AB – I prefer to undertake long periods of artistic research, in fields opposite to my training, in order to have a better understanding of what I wish to create further. In many of my works, the inspiration comes from the research I do, or from unpleasant life experiences, manifestation of oppressive systems, power exchange customs deeply embedded in society, traumas, inequality (economic, social and spatial). We usually have the tendency to learn much more from these situations, unfortunately.
LC – How is being an artist nowadays?
AB – Being an artist today is a tough profession, which requires a lot of work, research, study, tenacity and patience. In most cases, unfortunately, these actions are supported only by the passion, the love and the curiosity of each artist. Not necessarily by a well thought out economic system. I wish one day to be able to pay my monthly bills from doing my profession only, not something else. This tells a lot about the society we live in. A professional artist nowadays is constantly pressured to get out of his/hers comfort zone, much more than other professions. If there are people who believe the situation is the opposite then I would like to hear some valid arguments of their statement.
LC – Did your style change over the years? In which way?
AB – Yes, my artistic praxis and style have changed, especially in the last 3 years. In the past I was not able to frame my research so that I could deliver my works properly. I assume this happened also because I was at the beginning of my development. Now I have a keen interest in various work procedures and methodologies, from fields such as journalism, marketing research or law.
LC – What do you think about the concept of this festival? How did it inspire you?
AB – The relationship between body and space is a permanent factor that I think of in my work. That’s why I applied to the Barcelona Contemporary Art Fair. In my recent project I have created a site-specific performance, where a conventional business meeting room was transformed into an archive chamber from a (very) possible future. Due to the technologic and scientific developments, we live now in the “future landscapes” and, perhaps, the concept of human identity is questioned, explored and understood more than ever before.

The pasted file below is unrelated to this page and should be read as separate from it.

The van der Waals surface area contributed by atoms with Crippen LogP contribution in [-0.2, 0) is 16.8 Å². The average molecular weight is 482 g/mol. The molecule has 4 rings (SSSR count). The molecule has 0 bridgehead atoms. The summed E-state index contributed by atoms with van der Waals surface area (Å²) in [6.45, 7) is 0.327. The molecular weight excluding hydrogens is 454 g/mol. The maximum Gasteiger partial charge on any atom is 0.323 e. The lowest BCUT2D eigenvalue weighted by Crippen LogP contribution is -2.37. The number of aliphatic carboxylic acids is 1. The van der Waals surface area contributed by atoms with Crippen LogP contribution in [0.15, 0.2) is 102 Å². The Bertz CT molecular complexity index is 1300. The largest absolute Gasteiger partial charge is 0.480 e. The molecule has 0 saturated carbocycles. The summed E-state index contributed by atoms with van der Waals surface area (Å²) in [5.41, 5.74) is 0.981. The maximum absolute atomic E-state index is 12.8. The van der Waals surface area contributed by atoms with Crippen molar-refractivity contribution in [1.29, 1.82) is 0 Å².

LC – In which way the artwork presented in our exhibition is connected with the festival’s theme?
AB – “The Archivist” video work that is displayed at Valid World Hall Gallery is part of a larger research I did on the concept of the archive. Moving forward from Plato’s “Theory of Forms” philosophy to a present investigation, the materiality of this research raises questions about the relevance in today’s hectic society for finding answers to fundamental issues such as: identity, collective memory, authenticity, the law of evidence, time and space. The “action” in this video performed by the unusual trans-human character, happens in a possible future landscape, where the constant fight for power control (all means) has much more visibility.
LC – Do you think ITSLIQUID GROUP can represent an opportunity for artists?
AB – Yes! If everything is well prepared, scheduled, organized and presented, the quality level of the event will increase each time and it will help the work of artists to be seen by a larger audience. This is the purpose, right? It is a great practical initiative. I am happy to be part of this edition.
LC – Did you enjoy cooperating with us?
AB – Yes! I wish I could do a video installation, perhaps in the future.